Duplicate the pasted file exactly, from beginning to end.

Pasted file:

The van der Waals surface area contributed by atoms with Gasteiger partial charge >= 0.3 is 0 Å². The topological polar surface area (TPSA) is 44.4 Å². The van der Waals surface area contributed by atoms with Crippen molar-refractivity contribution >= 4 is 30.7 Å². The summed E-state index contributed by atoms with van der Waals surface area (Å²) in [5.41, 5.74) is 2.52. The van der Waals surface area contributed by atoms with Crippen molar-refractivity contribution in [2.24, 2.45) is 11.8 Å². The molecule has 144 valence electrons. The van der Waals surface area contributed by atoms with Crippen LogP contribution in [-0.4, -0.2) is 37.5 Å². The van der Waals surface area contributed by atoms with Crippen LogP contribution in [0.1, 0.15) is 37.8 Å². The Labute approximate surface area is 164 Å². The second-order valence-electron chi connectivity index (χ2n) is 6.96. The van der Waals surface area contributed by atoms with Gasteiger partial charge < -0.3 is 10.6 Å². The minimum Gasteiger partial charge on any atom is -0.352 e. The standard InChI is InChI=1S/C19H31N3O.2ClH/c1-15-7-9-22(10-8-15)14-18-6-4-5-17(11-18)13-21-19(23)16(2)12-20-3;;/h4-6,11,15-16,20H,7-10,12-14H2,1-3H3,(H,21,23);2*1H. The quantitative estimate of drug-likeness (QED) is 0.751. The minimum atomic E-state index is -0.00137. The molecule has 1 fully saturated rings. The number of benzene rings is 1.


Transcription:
The van der Waals surface area contributed by atoms with Gasteiger partial charge >= 0.3 is 0 Å². The topological polar surface area (TPSA) is 44.4 Å². The van der Waals surface area contributed by atoms with Crippen molar-refractivity contribution >= 4 is 30.7 Å². The summed E-state index contributed by atoms with van der Waals surface area (Å²) in [5.41, 5.74) is 2.52. The van der Waals surface area contributed by atoms with Crippen molar-refractivity contribution in [2.24, 2.45) is 11.8 Å². The molecule has 144 valence electrons. The van der Waals surface area contributed by atoms with Crippen LogP contribution in [-0.4, -0.2) is 37.5 Å². The van der Waals surface area contributed by atoms with Crippen LogP contribution in [0.1, 0.15) is 37.8 Å². The Labute approximate surface area is 164 Å². The second-order valence-electron chi connectivity index (χ2n) is 6.96. The van der Waals surface area contributed by atoms with Gasteiger partial charge < -0.3 is 10.6 Å². The minimum Gasteiger partial charge on any atom is -0.352 e. The standard InChI is InChI=1S/C19H31N3O.2ClH/c1-15-7-9-22(10-8-15)14-18-6-4-5-17(11-18)13-21-19(23)16(2)12-20-3;;/h4-6,11,15-16,20H,7-10,12-14H2,1-3H3,(H,21,23);2*1H. The quantitative estimate of drug-likeness (QED) is 0.751. The minimum atomic E-state index is -0.00137. The molecule has 1 fully saturated rings. The number of benzene rings is 1.